There were a few boos and whistles heard as the first results emerged on TV screens at the Châlet du Lac in Paris, the Front National’s headquarters for the evening, as it was announced their heroine Marine Le Pen had lost by more than 20 points to Emmanuel Macron.
But apart from those first murmurs, every effort was made to suggest that this was not in fact a defeat. Bottles were opened and petit-fours passed around, as one activist – glass in hand – declared: “She made giant steps, so let’s drink champagne.”
Ms Le Pen spoke not long after the first projected results were announced at 8pm. In a very brief speech, some three minutes in all, she described Front National (FN) as “the first opposition force to the new president”. Her words were welcomed with applause and a few shouts of “thanks Marine”, but very quickly the excitement died down.
Stéphane Ravier, mayor of the 7th sector of Marseille and FN senator of the Bouches du Rhone, told The Independent it was a “historic score” for the party. “Eleven million voters supported Marine Le Pen, it is a great victory that places her as the first political opponent,” he said.
“Mr Macron is the most ill-elected president of the Fifth Republic,” he added. “Elected by default, with a record [rate of] abstention. He intends to rule by order. He will act in an authoritarian way and we will see who is the most fascist.”
The main objective for the FN now is clearly to get a parliamentary group in the legislative elections in June. Organisers intend to go through a transformation of the movement and that will include a change of its name, the party’s number 2 Florian Philippot announced.
Aymeric, a 27-year-old activist, said he would “keep smiling anyway” after the result was announced, his mind already set on the legislative elections.
“Marine Le Pen has eliminated the Républicains and the Socialists, it’s great,” added Valérie Laupies, a regional councilor and member of the political bureau of the FN, who feels reinvigorated for the battle to come next month.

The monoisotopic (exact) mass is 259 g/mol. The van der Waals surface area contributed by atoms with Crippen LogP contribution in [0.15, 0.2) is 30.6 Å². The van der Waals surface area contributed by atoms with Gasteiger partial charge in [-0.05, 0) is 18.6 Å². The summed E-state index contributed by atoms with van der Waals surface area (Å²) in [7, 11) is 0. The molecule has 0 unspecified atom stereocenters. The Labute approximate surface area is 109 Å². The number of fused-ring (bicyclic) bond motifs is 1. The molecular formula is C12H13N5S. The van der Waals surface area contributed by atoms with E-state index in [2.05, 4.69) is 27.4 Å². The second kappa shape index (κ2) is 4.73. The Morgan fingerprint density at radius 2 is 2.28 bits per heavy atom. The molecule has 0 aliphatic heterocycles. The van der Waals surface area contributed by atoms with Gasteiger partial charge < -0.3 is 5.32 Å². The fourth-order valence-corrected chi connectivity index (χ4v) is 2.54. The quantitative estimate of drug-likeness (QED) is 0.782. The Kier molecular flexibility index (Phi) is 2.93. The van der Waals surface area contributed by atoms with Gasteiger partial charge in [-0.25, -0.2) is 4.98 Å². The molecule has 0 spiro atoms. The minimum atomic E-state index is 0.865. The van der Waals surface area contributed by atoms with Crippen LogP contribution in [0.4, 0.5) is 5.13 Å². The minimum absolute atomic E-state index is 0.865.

Even before tonight’s result, with Mr Macron leading by so much in the polls, the election was being presented as a launching pad for future votes.
Juliette, a 19-year-old supporter, admitted she would not be partying tonight because she felt sad at the defeat – but added: “Now we're heading for the legislative [election] and for 2022.”
One of the more remarkable outcomes of the vote has been a huge groundswell in support for FN from younger voters. Arthur, 18, said he saw “a chance for us for the legislative elections”, explaining that “the Républicains have become discredited, it will be to our advantage.”
It’s an opinion shared by Philippe Loiseau, a FN MEP, who told The Independent: “Most likely there will be a big fissure among the Républicains who called to vote Macron whereas tomorrow they will have to oppose him for the legislative elections.” In addition, he points out that Marine Le Pen has “doubled her score compared to 2012, it is a first in the history of the Fifth Republic, such a score for the FN in the second round of a presidential election.”
But for some supporters, the defeat was too raw on Sunday night for defiant words. Benjamin, 25, a commercial engineer for a top French company which he refused to name, confessed his disappointment: “We could have done better and we will do better next time, for the legislatives and in 2022.”
He said the final stages of the campaign had left him perplexed. “While I am convinced of the ideas and programme of the FN, during the debate I was not, so I can easily imagine that the undecided were not at all convinced.”
Victory for the Front National would have finally legitimised the views of those assembled here as the democratic will of the country. Instead, Benjamin says he would rather his boss and colleagues didn’t know he was here. Tonight, he says, he “weeps and hides from the cameras ... It’s still bad to be a member of the FN.”
Even earlier, before the result became clear, the mood among Ms Le Pen’s supporters was quite different to the jubilant scenes two weeks ago in Hénin-Beaumont, when she successfully advanced from the first round.
Blue roses, an emblem of Ms Le Pen’s campaign, were offered to each activist upon their arrival. They accepted them but most refused to answer any questions. They were aware that the latest polls were not in their favour.
A mother and her two daughters, all smartly dressed for the occasion, agreed to talk to The Independent. They were still optimistic for their candidate “whatever the polls say”.
Asked how they would feel if Ms Le Pen lost, the mother replied: “It will still be a success because she has managed to get there by herself, it's amazing what she achieved. There are still the legislative elections, and we will continue this great dynamism.”
Rosie Nahounou, a 40-year-old event organiser, said she would be happy even if Ms Le Pen lost. “I am happy, it is the victory of the people against capitalism, against this finance which has no feelings, it is heartless. Being in the second round is a victory.”
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